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I usually work with big dataframes that are pretty well sorted (or can be easily sorted).

Given two dataframes, both sorted by 'user'

some.data <user> <data_1> <data_2> 
user <user> <user_attr_1> <user_attr_2>

And I run m = merge(some.data,user), I receive the result as:

m = <user> <data_1> <data_2> <user_attr_1> <user_attr_2>

And this is fine so.

But merge doesn't take advantage of these dataframes being sorted on the common column making the merge pretty CPU/memory heavy. However, this merge could be done in O(n)

I am wondering if there is a way in R to conduct an efficient merge on sorted datasets?

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Unless I can come up with anything more substantive to add, Nick's answer is what I'd recommend. The only other thing is that it's good to clear out any unused or unnecessary variables when doing merges: you end up having to move around that much more data when creating the new data frame. I often create temporary variables in a data frame (or data table) and then nuke them (e.g. myDT$tmpVar = NULL) before merging or sorting the objects. –  Iterator Oct 28 '11 at 21:42

2 Answers 2

up vote 5 down vote accepted

I don't have any experience with it, but as far as I know, this is one of the issues that package data.tablewas designed to improve.

For most practical purposes, data.table=data.frame + index. As a consequence, when used right, this improves performance of quite a few large operations.

There is a danger that turning your data.frame into a data.table (i.e. adding the index) could take some time (although I expect this to be well optimized), but once you've got it up, functions like merge can easily use the index for better performance.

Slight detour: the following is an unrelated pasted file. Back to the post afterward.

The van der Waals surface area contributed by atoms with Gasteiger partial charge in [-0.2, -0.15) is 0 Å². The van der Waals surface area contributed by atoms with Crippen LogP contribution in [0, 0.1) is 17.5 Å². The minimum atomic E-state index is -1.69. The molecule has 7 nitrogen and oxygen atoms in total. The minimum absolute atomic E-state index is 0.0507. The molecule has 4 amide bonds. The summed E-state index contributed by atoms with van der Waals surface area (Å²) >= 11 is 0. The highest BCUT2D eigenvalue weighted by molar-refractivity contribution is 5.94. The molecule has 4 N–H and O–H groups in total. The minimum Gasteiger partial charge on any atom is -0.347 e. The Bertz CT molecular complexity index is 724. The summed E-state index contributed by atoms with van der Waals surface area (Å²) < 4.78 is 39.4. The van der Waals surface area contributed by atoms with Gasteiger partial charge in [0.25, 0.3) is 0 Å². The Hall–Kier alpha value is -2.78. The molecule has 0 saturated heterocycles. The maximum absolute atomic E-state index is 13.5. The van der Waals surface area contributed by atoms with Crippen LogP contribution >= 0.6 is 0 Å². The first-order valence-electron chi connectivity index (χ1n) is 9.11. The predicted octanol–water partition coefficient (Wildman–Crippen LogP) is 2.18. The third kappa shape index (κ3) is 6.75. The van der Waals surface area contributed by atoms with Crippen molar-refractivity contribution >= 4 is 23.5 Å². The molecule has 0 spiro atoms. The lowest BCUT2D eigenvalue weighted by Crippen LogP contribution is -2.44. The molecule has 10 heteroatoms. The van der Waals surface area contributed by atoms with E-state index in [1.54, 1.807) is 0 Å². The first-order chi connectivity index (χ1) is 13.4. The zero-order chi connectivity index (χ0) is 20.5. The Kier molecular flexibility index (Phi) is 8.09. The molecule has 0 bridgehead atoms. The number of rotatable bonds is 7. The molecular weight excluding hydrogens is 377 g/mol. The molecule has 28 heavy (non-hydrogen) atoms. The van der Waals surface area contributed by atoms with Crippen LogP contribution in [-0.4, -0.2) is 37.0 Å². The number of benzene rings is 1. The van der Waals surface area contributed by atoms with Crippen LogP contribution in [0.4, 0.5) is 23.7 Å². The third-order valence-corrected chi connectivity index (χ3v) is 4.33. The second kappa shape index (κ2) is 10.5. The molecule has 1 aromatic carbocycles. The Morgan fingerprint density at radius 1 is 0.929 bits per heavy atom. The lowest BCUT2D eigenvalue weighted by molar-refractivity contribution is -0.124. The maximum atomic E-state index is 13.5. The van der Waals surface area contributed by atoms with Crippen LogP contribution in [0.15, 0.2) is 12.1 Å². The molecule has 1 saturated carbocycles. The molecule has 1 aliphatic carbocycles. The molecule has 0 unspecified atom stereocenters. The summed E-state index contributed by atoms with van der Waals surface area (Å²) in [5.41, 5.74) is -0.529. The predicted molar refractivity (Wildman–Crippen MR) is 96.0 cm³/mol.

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This is a good answer. To clarify: adding the index doesn't really occur - data.table uses the data itself to create keys (though limited to integers or numerics that are integers, AFAIK). In order to do that, it sorts the data by the specified key variables. If the data is already mostly sorted by these keys, then the complete sort is pretty fast. It's not necessary, however, to specify keys - one can still use merge. –  Iterator Oct 28 '11 at 21:37
    
(Continued) For these and other reasons, all related to speed, I've recently switched a lot of data frames to data tables, and haven't regretted it - it's fast and I benchmarked it against 10 or so alternatives. Without it, I would be writing a lot of code in C or C++ to do just a fraction of what I could do with it. (A look at a bunch of questions I've posted will make that learning process rather clear. ;-)) –  Iterator Oct 28 '11 at 21:39

If your set of common keys/indexes is totally overlapping, that is...

Reduce(`&`, user$user.id %in% some.data$user.id)

...returns TRUE and they are, as you said, sorted,and there are no key duplicates then your merging problem is reduced to adding columns to a data.frame. Something in the lines along...

library(log4r)

t1 <- system.time(z <- merge(user, some.data, by='user.id'))

info(my.logger, paste('Elapsed time with merge():', t1['elapsed']))

t2 <- Sys.time()

r <- data.frame(user.id=user$user.id, V1.x=user$V1, V2.x=user$V2)

r[,names(some.data)] <- some.data[,names(some.data)

t3 <- Sys.time()

info(my.logger, paste('Elapsed time without:', t3-t2))

If the assumptions above do not hold, then it gets slightly messier set union of both key sets, translation function, NA padding) but the merging and overlapping assumption alone gets you a long way ahead.

Notice also that the timing of the seconds approach is biased since it's calling twice Sys.time() unlike the merge() timing which calls system.time() and only once. (Excuse my lame usage of S.O. mark-up)

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